Income Definition: Types, Examples, and Taxes

Income

Investopedia / Matthew Collins

What Is Income?

Income refers to the money that a person or entity receives in exchange for their labor or products. Income may have different definitions depending on the context—for example, taxation, financial accounting, or economic analysis.

For most people, income means their total earnings in the form of wages and salaries, the return on their investments, pension distributions, and other receipts. For businesses, income means the revenues from selling services, products, and any interest and dividends received with respect to their cash accounts and reserves related to the business.

Economists have different definitions and ways of measuring income.  Whether their studies involve earnings, savings, consumption, production, public finance, capital investment, or other related topics and subtopics, their concept of income will correspond to the purpose of their research. While the measure of income on a macro level is critical to societal and policy studies, individuals are more focused on their personal and business income.

Key Takeaways

  • The term “income” generally refers to the amount of money, property, and other transfers of value received over a set period of time in exchange for services or products.
  • There is no single, standard definition: income is defined according to the context in which the concept is used.
  • Taxable income is the result of determining the annual total or gross income of an individual or entity and reducing that amount by the exclusions, exemptions, and deductions allowed under the tax law.
  • Financial regulators, businesses, and investors focus on businesses’ annual financial statements, which are prepared in accordance with generally accepted accounting principles (GAAP).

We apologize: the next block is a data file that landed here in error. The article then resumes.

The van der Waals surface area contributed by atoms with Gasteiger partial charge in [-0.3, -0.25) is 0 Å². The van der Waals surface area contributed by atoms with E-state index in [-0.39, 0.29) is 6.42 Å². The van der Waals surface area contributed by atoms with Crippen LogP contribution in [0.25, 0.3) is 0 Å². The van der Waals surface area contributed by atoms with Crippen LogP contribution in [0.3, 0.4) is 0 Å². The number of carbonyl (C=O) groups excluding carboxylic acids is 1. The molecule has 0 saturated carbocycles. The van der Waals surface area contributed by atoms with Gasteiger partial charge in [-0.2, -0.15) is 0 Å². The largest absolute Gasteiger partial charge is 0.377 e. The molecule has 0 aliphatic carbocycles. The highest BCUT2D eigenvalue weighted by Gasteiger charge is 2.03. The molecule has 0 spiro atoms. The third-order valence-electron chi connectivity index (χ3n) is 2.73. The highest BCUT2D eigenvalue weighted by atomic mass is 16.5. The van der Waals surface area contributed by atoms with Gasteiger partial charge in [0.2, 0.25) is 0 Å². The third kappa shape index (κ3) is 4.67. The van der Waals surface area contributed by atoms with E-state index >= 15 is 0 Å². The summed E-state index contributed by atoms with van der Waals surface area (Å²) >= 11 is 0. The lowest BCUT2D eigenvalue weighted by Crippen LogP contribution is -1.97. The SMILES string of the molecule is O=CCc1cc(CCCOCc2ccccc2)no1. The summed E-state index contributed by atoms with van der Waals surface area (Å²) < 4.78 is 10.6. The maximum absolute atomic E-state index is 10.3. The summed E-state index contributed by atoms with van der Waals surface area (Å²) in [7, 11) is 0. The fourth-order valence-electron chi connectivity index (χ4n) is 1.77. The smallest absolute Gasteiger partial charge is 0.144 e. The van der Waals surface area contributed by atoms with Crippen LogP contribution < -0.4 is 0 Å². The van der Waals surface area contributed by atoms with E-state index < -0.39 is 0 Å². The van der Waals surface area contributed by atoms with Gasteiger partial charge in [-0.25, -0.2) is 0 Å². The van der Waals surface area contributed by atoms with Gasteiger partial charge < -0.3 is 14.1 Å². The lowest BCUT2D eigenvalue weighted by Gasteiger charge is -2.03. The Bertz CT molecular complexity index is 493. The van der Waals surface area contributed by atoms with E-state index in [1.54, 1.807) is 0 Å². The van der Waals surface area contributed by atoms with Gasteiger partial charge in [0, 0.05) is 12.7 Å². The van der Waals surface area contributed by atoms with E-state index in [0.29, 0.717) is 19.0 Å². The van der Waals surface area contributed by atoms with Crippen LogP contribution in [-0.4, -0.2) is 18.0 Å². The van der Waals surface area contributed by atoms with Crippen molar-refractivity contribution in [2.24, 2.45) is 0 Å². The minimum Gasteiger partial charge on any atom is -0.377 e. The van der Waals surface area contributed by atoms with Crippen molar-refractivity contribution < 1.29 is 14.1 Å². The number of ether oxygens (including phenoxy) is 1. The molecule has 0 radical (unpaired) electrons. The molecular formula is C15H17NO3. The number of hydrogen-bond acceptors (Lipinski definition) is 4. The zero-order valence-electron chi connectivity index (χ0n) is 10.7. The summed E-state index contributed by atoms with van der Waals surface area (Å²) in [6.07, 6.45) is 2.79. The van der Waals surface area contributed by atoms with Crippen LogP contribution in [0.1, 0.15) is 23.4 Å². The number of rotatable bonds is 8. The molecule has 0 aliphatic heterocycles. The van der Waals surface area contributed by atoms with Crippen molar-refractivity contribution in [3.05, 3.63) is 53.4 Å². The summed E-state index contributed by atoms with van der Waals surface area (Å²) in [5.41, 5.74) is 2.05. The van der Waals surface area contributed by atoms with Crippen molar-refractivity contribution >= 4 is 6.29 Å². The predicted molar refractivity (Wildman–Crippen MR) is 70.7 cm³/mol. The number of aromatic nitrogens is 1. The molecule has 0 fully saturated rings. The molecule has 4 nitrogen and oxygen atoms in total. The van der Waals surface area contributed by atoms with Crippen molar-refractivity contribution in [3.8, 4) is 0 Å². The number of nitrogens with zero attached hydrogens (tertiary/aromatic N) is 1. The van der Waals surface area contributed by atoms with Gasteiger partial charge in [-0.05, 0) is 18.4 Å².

Understanding Income

There are different terms for income, depending on the quantity being measured. Gross income means the total value of one's salary or payments, without accounting for any cash outflows. Net income refers to the income left over after subtracting taxes or fees. For individual earners, discretionary income is the amount they have available after paying for necessary expenses.

For the purposes of taxation, income refers to the types of revenues that are eligible for income tax. These definitions may vary by jurisdiction—salaries and sales are typically considered part of one's taxable income, but inheritances and gifts usually are not.

Although tax and accounting rules have similarities, each system has special rules reflecting its distinctive context and purposes. Generally, taxation and financial accounting measure income over a 12-month period. While financial accounting income is comprehensive, taxable income is calculated with special statutory exclusions, exemptions, and allowances that vary by tax status, income source, and individual and business decisions.

Taxable Income